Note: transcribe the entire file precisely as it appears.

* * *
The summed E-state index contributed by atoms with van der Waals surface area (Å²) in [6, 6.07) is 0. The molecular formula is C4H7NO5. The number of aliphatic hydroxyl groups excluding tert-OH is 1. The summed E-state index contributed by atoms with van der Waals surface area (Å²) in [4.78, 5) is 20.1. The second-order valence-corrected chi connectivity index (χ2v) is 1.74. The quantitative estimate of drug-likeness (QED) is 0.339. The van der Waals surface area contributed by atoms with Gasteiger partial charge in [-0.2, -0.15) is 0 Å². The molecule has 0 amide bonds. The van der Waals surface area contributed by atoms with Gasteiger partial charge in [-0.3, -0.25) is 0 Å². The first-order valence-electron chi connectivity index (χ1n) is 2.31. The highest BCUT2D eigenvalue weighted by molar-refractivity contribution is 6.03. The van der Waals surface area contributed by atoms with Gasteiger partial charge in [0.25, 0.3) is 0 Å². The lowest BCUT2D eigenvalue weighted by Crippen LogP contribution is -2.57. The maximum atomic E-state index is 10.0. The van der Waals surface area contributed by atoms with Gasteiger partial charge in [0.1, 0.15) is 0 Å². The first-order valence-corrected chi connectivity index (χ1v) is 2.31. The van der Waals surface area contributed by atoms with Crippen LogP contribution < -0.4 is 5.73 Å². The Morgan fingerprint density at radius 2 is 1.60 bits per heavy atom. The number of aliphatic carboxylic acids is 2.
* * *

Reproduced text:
The summed E-state index contributed by atoms with van der Waals surface area (Å²) in [6, 6.07) is 0. The molecular formula is C4H7NO5. The number of aliphatic hydroxyl groups excluding tert-OH is 1. The summed E-state index contributed by atoms with van der Waals surface area (Å²) in [4.78, 5) is 20.1. The second-order valence-corrected chi connectivity index (χ2v) is 1.74. The quantitative estimate of drug-likeness (QED) is 0.339. The van der Waals surface area contributed by atoms with Gasteiger partial charge in [-0.2, -0.15) is 0 Å². The molecule has 0 amide bonds. The van der Waals surface area contributed by atoms with Gasteiger partial charge in [-0.3, -0.25) is 0 Å². The first-order valence-electron chi connectivity index (χ1n) is 2.31. The highest BCUT2D eigenvalue weighted by molar-refractivity contribution is 6.03. The van der Waals surface area contributed by atoms with Gasteiger partial charge in [0.25, 0.3) is 0 Å². The lowest BCUT2D eigenvalue weighted by Crippen LogP contribution is -2.57. The maximum atomic E-state index is 10.0. The van der Waals surface area contributed by atoms with Gasteiger partial charge in [0.1, 0.15) is 0 Å². The first-order valence-corrected chi connectivity index (χ1v) is 2.31. The van der Waals surface area contributed by atoms with Crippen LogP contribution < -0.4 is 5.73 Å². The Morgan fingerprint density at radius 2 is 1.60 bits per heavy atom. The number of aliphatic carboxylic acids is 2.